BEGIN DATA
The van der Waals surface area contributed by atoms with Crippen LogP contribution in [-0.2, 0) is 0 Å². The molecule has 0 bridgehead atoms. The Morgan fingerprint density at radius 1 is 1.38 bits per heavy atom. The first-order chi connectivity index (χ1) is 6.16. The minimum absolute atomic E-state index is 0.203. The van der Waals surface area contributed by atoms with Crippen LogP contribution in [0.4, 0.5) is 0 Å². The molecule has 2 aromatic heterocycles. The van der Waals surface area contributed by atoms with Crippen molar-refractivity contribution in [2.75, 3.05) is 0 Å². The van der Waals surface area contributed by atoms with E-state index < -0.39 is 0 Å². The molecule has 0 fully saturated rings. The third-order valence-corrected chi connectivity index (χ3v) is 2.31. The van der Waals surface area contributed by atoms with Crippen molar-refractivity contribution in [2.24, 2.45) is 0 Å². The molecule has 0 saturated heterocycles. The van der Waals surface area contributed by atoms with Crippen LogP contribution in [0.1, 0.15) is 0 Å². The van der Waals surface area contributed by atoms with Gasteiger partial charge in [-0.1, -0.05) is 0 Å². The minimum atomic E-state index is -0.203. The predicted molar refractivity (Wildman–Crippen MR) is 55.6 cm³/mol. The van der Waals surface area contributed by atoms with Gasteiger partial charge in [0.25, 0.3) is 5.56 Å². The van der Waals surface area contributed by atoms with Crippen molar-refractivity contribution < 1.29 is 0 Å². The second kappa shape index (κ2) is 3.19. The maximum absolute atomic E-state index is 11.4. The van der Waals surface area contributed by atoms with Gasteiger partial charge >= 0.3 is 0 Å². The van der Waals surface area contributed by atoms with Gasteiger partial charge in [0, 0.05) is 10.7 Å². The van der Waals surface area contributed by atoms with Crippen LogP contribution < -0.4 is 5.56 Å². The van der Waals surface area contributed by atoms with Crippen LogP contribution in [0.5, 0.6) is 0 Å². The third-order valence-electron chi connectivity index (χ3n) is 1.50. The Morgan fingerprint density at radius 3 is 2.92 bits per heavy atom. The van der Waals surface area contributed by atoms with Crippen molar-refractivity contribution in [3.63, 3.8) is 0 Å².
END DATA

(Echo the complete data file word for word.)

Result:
The van der Waals surface area contributed by atoms with Crippen LogP contribution in [-0.2, 0) is 0 Å². The molecule has 0 bridgehead atoms. The Morgan fingerprint density at radius 1 is 1.38 bits per heavy atom. The first-order chi connectivity index (χ1) is 6.16. The minimum absolute atomic E-state index is 0.203. The van der Waals surface area contributed by atoms with Crippen LogP contribution in [0.4, 0.5) is 0 Å². The molecule has 2 aromatic heterocycles. The van der Waals surface area contributed by atoms with Crippen molar-refractivity contribution in [2.75, 3.05) is 0 Å². The van der Waals surface area contributed by atoms with E-state index < -0.39 is 0 Å². The molecule has 0 fully saturated rings. The third-order valence-corrected chi connectivity index (χ3v) is 2.31. The van der Waals surface area contributed by atoms with Crippen molar-refractivity contribution in [2.24, 2.45) is 0 Å². The molecule has 0 saturated heterocycles. The van der Waals surface area contributed by atoms with Crippen LogP contribution in [0.1, 0.15) is 0 Å². The van der Waals surface area contributed by atoms with Gasteiger partial charge in [-0.1, -0.05) is 0 Å². The minimum atomic E-state index is -0.203. The predicted molar refractivity (Wildman–Crippen MR) is 55.6 cm³/mol. The van der Waals surface area contributed by atoms with Gasteiger partial charge in [0.25, 0.3) is 5.56 Å². The van der Waals surface area contributed by atoms with Crippen molar-refractivity contribution < 1.29 is 0 Å². The second kappa shape index (κ2) is 3.19. The maximum absolute atomic E-state index is 11.4. The van der Waals surface area contributed by atoms with Gasteiger partial charge >= 0.3 is 0 Å². The van der Waals surface area contributed by atoms with Gasteiger partial charge in [0, 0.05) is 10.7 Å². The van der Waals surface area contributed by atoms with Crippen LogP contribution < -0.4 is 5.56 Å². The van der Waals surface area contributed by atoms with Crippen LogP contribution in [0.5, 0.6) is 0 Å². The third-order valence-electron chi connectivity index (χ3n) is 1.50. The Morgan fingerprint density at radius 3 is 2.92 bits per heavy atom. The van der Waals surface area contributed by atoms with Crippen molar-refractivity contribution in [3.63, 3.8) is 0 Å².